We explored the influence of patients’ proactivity in communication, their age, and co-morbidities on physician recommendations of breast and colorectal cancer screening. We focused on mammogram and colonoscopy/sigmoidoscopy, as the recommended screening tests for these prevalent late life cancers.
Data are based on interviews with 414 independent community dwelling elderly participants in a long-term panel study (Mean age 81.2; SD 7.6).
Patient age was found to be the strongest deterrent to physician recommendation for each of the two cancer screening tests. Patient advocacy in requesting referrals resulted in higher rates of screening recommendations for both tests considered. Multivariate analyses indicated that, contrary to practice guidelines, patients with more chronic illnesses were more likely to receive screening recommendations for both cancers. On the other hand, being free of functional limitations increased screening recommendations for cancers considered. We found significant concordance between physician recommendation and patient screening adherence.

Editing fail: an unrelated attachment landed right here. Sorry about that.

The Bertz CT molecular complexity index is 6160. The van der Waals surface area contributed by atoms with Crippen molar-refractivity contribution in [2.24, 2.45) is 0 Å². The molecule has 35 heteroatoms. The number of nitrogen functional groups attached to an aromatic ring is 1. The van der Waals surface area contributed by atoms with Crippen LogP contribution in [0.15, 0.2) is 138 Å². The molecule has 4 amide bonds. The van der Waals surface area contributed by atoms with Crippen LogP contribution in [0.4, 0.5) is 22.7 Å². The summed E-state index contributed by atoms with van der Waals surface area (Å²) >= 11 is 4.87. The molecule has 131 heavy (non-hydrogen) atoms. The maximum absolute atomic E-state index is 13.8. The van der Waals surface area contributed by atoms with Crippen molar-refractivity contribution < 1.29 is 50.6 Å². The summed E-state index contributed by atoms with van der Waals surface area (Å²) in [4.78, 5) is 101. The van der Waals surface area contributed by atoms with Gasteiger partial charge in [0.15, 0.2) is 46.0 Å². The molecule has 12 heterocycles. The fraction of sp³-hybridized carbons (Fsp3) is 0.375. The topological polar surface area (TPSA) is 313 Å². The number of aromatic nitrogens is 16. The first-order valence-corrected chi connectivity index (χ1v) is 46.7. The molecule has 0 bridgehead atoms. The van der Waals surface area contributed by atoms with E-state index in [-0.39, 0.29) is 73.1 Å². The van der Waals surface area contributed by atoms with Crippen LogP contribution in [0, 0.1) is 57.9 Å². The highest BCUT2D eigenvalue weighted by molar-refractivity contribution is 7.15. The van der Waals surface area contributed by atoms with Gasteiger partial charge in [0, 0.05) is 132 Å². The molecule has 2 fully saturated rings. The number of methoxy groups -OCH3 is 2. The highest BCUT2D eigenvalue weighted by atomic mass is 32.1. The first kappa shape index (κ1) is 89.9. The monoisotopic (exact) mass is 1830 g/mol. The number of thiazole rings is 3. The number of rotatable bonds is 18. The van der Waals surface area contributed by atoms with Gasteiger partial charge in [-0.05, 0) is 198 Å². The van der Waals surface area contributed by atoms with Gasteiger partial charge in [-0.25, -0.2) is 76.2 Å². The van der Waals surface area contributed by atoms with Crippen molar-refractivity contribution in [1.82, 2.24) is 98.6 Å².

Elderly patient initiative and assertiveness in communication with physicians can play a significant role in eliciting cancer screening recommendations. Such consumer proactivity and advocacy can counteract current practices of using age, rather than life limiting illness, as the criterion for curtailing cancer screening of elderly patients.
Improved self-advocacy by older patients is likely to contribute to better preventive health care.